Usually forgotten, intestinal worms live widely among us and closer than you might believe. According to the Companion Animal Parasite Council, pet-parents are usually not aware of this fact and their knowledge of the risks of zoonotic transmission is actually quite low. So let’s refresh everyone’s memory and talk about intestinal worms in dogs and cats.
First things first: the best approach
As usual, prevention is the key word. That’s why conducting fecal exams on a regular basis is important not only to protect our buddies, but also ourselves.
The great majority of intestinal worms in dogs and cats have a zoonotic potential. This means they can also affect people, and especially children – who are still learning proper hygiene habits. Additionally, the way we nowadays share the household with dogs and cats – letting them on couches and beds, for example – enhances the chances of transmission and contamination.
Searching for the monster
According to the official guidelines available, fecal examinations in healthy pets should work like this:
- Puppies and kittens: should be tested at least 4 times until the age of 1
- Adult dogs and cats: should be tested at least twice a year
- Test should be performed every time the stool is abnormal
Keep in mind that lifestyle has to be weighed in when considering the most suitable testing schedule. Indoor cats, for example, are less likely to get infected, but that does not mean that preventive measures can be neglected.
These fecal examinations give any vet the means to evaluate compliance with the preventive approaches, to monitor product efficacy and to screen for infections with a broad range of internal parasites.
Roundworms: the most common monster
- They survive in the gut by eating partially digested food;
- There are two main species – Toxocara canis (in dogs) and Toxocara cati (in cats);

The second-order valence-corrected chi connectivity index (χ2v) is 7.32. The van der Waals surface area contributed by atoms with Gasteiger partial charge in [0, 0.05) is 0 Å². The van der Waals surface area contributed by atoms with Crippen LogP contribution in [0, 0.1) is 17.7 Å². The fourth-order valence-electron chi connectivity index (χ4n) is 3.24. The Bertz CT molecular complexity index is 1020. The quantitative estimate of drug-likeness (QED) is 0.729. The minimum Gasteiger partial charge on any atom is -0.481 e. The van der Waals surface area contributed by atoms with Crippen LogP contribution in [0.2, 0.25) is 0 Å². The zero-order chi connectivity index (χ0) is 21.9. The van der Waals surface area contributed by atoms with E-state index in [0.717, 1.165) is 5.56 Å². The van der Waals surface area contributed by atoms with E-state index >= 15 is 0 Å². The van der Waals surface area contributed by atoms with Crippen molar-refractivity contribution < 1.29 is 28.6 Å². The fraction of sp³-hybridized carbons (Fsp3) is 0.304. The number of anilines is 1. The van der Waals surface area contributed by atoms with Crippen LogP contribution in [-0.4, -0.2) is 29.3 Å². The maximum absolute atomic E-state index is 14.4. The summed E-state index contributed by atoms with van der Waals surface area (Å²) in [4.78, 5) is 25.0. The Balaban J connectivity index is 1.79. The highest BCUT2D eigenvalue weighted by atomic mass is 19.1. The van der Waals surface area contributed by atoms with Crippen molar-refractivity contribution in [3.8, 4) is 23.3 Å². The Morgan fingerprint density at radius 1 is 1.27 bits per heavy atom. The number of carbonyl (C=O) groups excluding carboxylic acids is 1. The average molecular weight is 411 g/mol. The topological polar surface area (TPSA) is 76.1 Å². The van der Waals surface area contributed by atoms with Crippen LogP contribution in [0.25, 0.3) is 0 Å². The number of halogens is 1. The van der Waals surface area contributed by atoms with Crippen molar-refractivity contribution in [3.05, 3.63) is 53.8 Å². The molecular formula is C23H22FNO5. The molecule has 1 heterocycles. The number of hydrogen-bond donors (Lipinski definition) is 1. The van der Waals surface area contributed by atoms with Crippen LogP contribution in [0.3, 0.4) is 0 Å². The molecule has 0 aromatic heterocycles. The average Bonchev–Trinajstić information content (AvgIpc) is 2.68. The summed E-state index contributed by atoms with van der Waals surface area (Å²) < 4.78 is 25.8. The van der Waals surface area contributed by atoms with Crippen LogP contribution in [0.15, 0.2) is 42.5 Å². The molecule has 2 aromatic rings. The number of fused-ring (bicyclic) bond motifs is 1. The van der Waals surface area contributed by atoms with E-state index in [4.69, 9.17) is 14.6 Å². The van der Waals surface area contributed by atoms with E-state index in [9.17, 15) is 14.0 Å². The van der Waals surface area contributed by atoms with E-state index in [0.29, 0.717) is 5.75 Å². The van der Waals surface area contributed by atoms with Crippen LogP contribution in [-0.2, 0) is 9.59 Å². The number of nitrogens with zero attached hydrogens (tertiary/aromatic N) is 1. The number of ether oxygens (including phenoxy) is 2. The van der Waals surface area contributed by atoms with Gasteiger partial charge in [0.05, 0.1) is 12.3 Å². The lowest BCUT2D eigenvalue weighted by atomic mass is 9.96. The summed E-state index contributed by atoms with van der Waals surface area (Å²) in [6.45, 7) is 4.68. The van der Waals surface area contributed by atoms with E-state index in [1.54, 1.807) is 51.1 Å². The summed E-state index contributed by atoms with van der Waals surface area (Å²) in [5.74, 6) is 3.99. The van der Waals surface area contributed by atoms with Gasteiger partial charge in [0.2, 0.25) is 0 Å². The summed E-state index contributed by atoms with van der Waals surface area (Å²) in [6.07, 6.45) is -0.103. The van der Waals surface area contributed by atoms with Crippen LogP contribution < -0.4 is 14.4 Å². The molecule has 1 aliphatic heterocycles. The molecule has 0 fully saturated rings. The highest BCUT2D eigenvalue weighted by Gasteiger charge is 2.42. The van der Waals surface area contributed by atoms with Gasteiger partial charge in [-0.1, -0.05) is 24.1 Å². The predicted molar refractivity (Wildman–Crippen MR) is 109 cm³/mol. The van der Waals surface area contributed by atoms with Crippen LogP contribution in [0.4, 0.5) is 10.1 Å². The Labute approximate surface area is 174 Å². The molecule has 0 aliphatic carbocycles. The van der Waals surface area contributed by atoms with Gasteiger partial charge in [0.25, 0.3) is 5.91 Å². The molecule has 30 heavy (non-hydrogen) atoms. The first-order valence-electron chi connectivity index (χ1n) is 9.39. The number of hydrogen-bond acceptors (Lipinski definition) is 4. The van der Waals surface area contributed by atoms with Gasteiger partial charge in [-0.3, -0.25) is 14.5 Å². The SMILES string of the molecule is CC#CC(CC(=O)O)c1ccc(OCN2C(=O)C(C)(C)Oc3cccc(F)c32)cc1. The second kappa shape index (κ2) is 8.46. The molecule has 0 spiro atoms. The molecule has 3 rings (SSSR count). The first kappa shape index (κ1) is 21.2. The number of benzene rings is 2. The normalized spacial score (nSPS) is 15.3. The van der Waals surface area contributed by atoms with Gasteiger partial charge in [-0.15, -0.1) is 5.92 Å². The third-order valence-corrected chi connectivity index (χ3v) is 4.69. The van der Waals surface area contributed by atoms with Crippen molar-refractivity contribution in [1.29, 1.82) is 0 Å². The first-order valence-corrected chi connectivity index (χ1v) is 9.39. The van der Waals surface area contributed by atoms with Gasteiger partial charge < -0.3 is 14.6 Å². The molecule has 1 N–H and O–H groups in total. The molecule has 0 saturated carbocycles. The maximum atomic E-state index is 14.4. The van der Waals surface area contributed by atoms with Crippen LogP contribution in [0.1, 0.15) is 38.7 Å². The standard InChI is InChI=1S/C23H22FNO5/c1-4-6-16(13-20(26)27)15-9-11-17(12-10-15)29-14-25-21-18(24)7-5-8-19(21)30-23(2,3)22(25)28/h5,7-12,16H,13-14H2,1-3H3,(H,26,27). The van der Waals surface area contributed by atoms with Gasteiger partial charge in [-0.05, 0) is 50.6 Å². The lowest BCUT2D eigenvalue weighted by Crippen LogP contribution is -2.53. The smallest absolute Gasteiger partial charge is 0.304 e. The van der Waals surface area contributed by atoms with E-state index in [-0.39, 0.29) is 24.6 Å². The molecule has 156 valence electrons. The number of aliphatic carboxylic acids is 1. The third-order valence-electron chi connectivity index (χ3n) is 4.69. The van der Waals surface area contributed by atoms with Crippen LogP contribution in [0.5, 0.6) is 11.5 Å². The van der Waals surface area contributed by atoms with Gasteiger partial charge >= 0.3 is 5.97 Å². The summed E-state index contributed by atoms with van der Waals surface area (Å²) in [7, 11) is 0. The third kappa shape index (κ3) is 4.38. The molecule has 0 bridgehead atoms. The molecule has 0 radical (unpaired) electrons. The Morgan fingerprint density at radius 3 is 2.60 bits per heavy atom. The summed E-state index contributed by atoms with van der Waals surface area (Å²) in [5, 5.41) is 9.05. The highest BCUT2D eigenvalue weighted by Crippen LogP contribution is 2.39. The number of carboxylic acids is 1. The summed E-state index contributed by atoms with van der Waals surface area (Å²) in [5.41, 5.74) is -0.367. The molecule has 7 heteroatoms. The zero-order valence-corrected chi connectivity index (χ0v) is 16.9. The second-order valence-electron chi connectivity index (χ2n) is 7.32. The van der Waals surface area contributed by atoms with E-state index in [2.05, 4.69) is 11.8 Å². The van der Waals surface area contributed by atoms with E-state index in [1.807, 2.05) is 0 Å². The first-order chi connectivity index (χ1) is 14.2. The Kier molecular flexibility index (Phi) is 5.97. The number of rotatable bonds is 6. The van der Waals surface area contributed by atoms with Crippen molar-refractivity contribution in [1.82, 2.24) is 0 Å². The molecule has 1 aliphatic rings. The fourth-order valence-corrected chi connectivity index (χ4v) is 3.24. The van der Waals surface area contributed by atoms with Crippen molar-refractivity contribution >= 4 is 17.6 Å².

- Gut distress (vomits and diarrhea), loss of weight and malnourishment might be signs of disease;
- Adult forms look like spaghetti, and can be seen with the naked eye in the stools or even in a pool of vomit.
Hookworms: the bloodsuckers of the gut
- Ancylostoma tubaeforme (in cats) Ancylostoma caninum (in dogs) are by far the most common species and the most likely to cause disease;
- The adults are white in color and quite small (about 0.5 inches), but still might be visible by the naked eye in fresh stool;
- In kittens and puppies, bloody diarrhea, anemia or even death are a concern.
The best way to control roundworms and hookworms is through regular deworming – at least every 3 months. The good news is that plenty of heartworm preventive treatments cover it all!
Be aware that these parasites might easily infect humans… So I would strongly recommend you think twice before letting your bestie kiss you passionately on the cheek!
Tapeworms (cestodes): fleas’ best friend
- Rather than hand-shaken with the devil, tapeworm parasites have a deal with fleas instead. They infect our pets when an infected flea is ingested (during grooming for example);
- Species like Taenia spp. and Echinococcus spp. are quite common, but Dipylidium caninum takes the spotlight in both dogs and cats;
- Adults are white and made up of countless flat segments packed with eggs (resembling grains of rice). They might be found in the pet’s anus, stuck in the fur under their tail, or even in the animal’s bed;
- As for preventive and treatment measures: flea control and dewormers containing Praziquantel usually do the job;
A curiosity: we’re more likely to get infected by Taenia spp. from eating raw or undercooked pork or beef rather than by our beloved pets.
Whipworms: endurance is their nickname
- In dogs, Trichuris vulpis is the specie to beat, but in cats these worms are usually not a concern;
- Adults are easily killed using Febendazol or Milbemycin oxime (also used to prevent heartworm disease);
- Their eggs can last years in the environment and re-infections are problematic. Having a tidy household and performing regular deworming are then mandatory;
- Fortunately, people are very unlikely to get infected.
It would be nice if everything there is to say about gastrointestinal parasites would end here… But that’s definitely not the case. Looking forward to knowing more about Coccidia or Giardia, perhaps? Stay tuned, then – there’s still plenty of stuff to mention, and we’ll keep digging in to provide you with the most reliable, up-to-date information.
In the meantime, remember – the Findster Care vet team is always enthusiastically available to help!